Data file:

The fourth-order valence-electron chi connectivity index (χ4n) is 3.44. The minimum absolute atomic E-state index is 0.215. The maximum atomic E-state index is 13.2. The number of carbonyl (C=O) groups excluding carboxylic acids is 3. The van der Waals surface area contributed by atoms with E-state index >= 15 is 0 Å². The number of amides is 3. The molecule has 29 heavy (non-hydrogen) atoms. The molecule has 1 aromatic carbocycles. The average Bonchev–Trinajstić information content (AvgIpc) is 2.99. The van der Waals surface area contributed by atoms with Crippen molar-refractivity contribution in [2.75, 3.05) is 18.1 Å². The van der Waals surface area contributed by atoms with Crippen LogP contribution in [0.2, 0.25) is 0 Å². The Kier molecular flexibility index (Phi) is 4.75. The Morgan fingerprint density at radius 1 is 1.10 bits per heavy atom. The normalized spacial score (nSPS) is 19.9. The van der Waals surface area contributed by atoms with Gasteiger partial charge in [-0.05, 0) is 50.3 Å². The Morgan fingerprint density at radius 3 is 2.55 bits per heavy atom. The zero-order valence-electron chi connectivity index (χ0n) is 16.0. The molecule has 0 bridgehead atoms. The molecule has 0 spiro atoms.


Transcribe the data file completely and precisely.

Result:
The fourth-order valence-electron chi connectivity index (χ4n) is 3.44. The minimum absolute atomic E-state index is 0.215. The maximum atomic E-state index is 13.2. The number of carbonyl (C=O) groups excluding carboxylic acids is 3. The van der Waals surface area contributed by atoms with E-state index >= 15 is 0 Å². The number of amides is 3. The molecule has 29 heavy (non-hydrogen) atoms. The molecule has 1 aromatic carbocycles. The average Bonchev–Trinajstić information content (AvgIpc) is 2.99. The van der Waals surface area contributed by atoms with Crippen molar-refractivity contribution in [2.75, 3.05) is 18.1 Å². The van der Waals surface area contributed by atoms with Crippen LogP contribution in [0.2, 0.25) is 0 Å². The Kier molecular flexibility index (Phi) is 4.75. The Morgan fingerprint density at radius 1 is 1.10 bits per heavy atom. The normalized spacial score (nSPS) is 19.9. The van der Waals surface area contributed by atoms with Gasteiger partial charge in [-0.05, 0) is 50.3 Å². The Morgan fingerprint density at radius 3 is 2.55 bits per heavy atom. The zero-order valence-electron chi connectivity index (χ0n) is 16.0. The molecule has 0 bridgehead atoms. The molecule has 0 spiro atoms.